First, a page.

Allied and German warships fought a number of traditional naval battles. But airplanes came to play an increasingly important part in the fighting at sea. British ships, with the help of planes launched from an aircraft carrier, destroyed a powerful German battleship, the Bismarck on May 27, 1941.
The most famous air battle of the war in Europe took place during the summer and autumn of the previous year. It was known as the Battle of Britain. It got its name from a speech to Parliament by Prime Minister Churchill following the evacuation of British and French forces from Dunkirk.
BBC: "This is the BBC Home Service. Here is the news. In the House of Commons this afternoon, the prime minister, Mr. Churchill, said: 'What General Weygand called the Battle of France is over. The Battle of Britain is about to begin.'"
STEVE EMBER: It was the most extensive aerial bombing yet in the war. It was also the first battle to be fought entirely in the air.
German Stuka dive-bombers attacked shipping centers, areas of political importance, airfields, and airplane factories.
Luftwaffe pilots in their Messerschmidts battled the Hurricanes and Spitfires of the Royal Air Force. While the flying skills of the German and British pilots were well matched, it was ultimately the greater maneuverability of the British Spitfire that won the long months of battle over the English Channel.
The British victory in the air helped prevent “Operation Sea Lion,” a planned German invasion of Britain.
In May of nineteen forty-two, Britain's Royal Air Force carried out an attack on Germany with one thousand bombers. It was just the first of many bombing runs over Germany and German-occupied areas by the air forces of Britain and the United States.
The planes bombed German military and industrial centers. They also bombed civilian targets in an effort to demonstrate to the German people the price of Germany's aggression. The German cities of Cologne, Dresden and Hamburg suffered widespread destruction. The Allied bombing attacks continued until the war's end in nineteen forty-five.
Hitler's victories in the early months of the war had struck fear in the hearts of people throughout the world.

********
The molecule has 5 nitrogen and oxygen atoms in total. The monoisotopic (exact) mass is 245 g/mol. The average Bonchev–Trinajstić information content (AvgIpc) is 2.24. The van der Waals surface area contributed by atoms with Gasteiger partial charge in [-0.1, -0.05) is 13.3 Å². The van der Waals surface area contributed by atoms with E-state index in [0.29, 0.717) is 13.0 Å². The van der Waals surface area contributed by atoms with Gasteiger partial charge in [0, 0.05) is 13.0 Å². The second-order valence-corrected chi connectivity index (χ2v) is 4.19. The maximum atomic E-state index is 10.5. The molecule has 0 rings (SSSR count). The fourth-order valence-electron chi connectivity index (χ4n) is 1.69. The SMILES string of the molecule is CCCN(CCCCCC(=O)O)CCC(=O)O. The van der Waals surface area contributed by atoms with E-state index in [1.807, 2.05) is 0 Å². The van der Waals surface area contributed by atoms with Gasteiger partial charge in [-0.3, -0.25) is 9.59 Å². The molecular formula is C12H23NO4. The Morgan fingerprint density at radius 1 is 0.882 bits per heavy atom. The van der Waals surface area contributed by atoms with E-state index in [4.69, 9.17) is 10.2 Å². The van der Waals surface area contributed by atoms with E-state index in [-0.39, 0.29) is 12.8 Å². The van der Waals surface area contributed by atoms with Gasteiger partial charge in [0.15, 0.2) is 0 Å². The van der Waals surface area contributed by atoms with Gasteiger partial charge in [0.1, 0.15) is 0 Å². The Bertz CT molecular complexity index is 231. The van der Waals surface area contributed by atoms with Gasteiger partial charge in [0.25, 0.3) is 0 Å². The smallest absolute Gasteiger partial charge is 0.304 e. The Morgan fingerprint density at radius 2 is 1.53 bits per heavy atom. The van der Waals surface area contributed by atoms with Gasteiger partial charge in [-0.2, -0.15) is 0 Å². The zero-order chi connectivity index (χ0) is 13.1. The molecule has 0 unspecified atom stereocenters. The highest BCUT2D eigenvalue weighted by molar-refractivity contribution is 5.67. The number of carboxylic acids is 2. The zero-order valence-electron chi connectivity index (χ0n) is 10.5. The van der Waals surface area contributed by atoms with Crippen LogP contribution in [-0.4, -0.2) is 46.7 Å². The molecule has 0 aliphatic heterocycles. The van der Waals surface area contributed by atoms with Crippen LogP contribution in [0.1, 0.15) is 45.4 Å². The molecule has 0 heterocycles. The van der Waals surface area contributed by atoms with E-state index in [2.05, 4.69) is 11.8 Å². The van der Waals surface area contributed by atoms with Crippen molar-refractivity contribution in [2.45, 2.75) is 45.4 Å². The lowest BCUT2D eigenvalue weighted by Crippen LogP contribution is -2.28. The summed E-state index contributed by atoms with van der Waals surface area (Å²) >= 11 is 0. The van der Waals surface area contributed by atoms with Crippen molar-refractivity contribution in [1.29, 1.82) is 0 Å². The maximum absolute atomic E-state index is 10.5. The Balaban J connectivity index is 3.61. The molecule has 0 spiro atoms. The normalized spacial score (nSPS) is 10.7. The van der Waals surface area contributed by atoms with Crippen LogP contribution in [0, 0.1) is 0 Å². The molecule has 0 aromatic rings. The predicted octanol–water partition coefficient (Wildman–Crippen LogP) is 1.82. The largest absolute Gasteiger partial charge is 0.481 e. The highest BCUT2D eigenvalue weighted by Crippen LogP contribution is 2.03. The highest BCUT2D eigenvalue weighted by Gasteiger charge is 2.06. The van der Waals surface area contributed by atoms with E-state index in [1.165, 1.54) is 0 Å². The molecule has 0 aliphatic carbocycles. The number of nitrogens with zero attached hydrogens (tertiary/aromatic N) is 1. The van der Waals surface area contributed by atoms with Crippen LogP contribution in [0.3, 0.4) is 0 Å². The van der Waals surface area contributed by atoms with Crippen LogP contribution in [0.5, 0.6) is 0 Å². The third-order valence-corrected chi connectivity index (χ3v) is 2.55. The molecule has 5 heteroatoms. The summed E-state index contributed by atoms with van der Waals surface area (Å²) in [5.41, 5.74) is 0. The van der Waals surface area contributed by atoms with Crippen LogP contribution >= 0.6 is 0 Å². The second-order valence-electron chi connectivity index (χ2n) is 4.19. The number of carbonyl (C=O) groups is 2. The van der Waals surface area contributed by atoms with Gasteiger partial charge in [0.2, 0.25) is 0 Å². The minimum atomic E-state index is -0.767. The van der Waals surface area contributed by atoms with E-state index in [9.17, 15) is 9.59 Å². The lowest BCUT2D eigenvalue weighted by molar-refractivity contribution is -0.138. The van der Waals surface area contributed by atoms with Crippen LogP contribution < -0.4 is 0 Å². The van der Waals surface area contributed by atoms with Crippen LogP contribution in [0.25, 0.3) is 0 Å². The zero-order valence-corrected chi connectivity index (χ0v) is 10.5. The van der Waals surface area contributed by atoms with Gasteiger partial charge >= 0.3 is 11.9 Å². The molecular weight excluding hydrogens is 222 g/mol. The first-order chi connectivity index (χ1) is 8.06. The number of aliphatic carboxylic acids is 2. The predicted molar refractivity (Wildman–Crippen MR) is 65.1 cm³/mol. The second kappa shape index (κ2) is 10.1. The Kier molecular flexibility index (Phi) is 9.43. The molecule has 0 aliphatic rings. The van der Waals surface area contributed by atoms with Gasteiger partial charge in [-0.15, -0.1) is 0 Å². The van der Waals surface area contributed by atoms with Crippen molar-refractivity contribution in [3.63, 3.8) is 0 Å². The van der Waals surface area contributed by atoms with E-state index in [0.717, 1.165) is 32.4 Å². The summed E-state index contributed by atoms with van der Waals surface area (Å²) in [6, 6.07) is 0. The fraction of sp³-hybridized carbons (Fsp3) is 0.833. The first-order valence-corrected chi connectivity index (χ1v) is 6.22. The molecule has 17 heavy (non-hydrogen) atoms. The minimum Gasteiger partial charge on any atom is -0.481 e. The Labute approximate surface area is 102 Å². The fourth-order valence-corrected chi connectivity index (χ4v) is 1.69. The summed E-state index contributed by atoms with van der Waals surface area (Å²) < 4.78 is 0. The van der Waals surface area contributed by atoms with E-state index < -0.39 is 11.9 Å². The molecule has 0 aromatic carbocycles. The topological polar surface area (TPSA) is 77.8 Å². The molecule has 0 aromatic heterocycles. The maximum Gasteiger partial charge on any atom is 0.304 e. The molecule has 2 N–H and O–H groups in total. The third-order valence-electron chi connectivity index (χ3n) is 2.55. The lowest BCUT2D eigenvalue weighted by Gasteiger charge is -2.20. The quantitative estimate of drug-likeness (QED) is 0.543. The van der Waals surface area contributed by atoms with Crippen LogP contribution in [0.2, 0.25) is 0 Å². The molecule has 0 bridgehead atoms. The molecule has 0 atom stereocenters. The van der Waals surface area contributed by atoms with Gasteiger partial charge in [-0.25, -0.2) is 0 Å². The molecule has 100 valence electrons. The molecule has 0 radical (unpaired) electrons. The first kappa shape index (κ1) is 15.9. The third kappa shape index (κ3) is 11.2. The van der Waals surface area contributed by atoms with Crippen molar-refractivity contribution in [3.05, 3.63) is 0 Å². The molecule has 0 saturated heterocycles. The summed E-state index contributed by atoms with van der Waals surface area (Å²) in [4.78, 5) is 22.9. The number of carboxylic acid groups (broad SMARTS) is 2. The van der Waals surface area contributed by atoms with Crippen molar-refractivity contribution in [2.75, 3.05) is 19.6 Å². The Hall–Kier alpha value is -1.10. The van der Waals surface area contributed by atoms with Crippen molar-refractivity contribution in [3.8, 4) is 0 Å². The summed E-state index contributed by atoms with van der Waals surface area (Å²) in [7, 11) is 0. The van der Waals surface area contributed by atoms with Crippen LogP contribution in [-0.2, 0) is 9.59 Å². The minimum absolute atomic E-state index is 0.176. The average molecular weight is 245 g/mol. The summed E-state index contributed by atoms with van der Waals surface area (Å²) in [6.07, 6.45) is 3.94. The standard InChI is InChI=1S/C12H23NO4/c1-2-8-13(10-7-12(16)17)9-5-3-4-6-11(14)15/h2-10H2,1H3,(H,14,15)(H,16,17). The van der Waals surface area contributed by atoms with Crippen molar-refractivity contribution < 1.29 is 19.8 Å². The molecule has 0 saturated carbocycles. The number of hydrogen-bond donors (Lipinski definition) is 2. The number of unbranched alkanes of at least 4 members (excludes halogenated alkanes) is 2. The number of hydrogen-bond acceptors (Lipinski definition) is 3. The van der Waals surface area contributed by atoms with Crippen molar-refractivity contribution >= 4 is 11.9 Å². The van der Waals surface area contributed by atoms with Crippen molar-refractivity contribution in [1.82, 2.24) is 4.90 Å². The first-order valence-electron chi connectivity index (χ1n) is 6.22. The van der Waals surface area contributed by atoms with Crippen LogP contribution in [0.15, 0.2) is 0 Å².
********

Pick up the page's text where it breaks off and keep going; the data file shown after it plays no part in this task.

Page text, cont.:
Hitler and his Axis allies had won battle after battle. They had captured most of western Europe and invaded the Soviet Union. They had seized North Africa. And their submarines controlled the Atlantic.
Germany continued to seem strong during the first months after the United States entered the war in Europe. But the situation began to change. German strength and control were greatest in November of nineteen forty-two. After then, the mighty German military machine began to slow down.
Germany and its Axis partner Italy suffered serious losses in the first six months of nineteen forty-three.
German losses were extremely heavy in the Soviet Union. One hundred sixty thousand German troops died at Stalingrad, and more than one hundred ten thousand surrendered.
American and British forces captured two hundred fifty thousand German and Italian troops in North Africa. Many more thousands were killed or captured in Sicily and the Italian mainland. German submarines were being destroyed in the North Atlantic, allowing more Allied troops and supplies to reach Britain.
By the end of nineteen forty-three, Hitler and his armies no longer seemed so strong. But German forces continued to occupy France, Belgium and much of the rest of western Europe. Now, the time had come for the Allies to invade German-held Europe from Britain.
Allied forces planned the greatest military invasion in history to break the German control of Europe and win the war.
US GENERAL DWIGHT EISENHOWER: "People of Western Europe: A landing was made this morning on the coast of France by troops of the Allied Expeditionary Force. This landing is part of a concerted United Nations plan for the liberation of Europe. Although the initial assault may not have been made in your own country, the hour of your liberation is approaching."
STEVE EMBER: That invasion -- the famous D-Day landing on the beaches of Normandy -- will be our story next week.
Our program was written by David Jarmul. You can find our series online with transcripts, MP3s, podcasts and pictures at voaspecialenglish.com. You can also follow us on Facebook and Twitter at VOA Learning English. I’m Steve Ember, inviting you to join us again next week for THE MAKING OF A NATION – American history in VOA Special English.
This was program #192. For earlier programs, type "Making of a Nation" in quotation marks in the search box at the top of the page.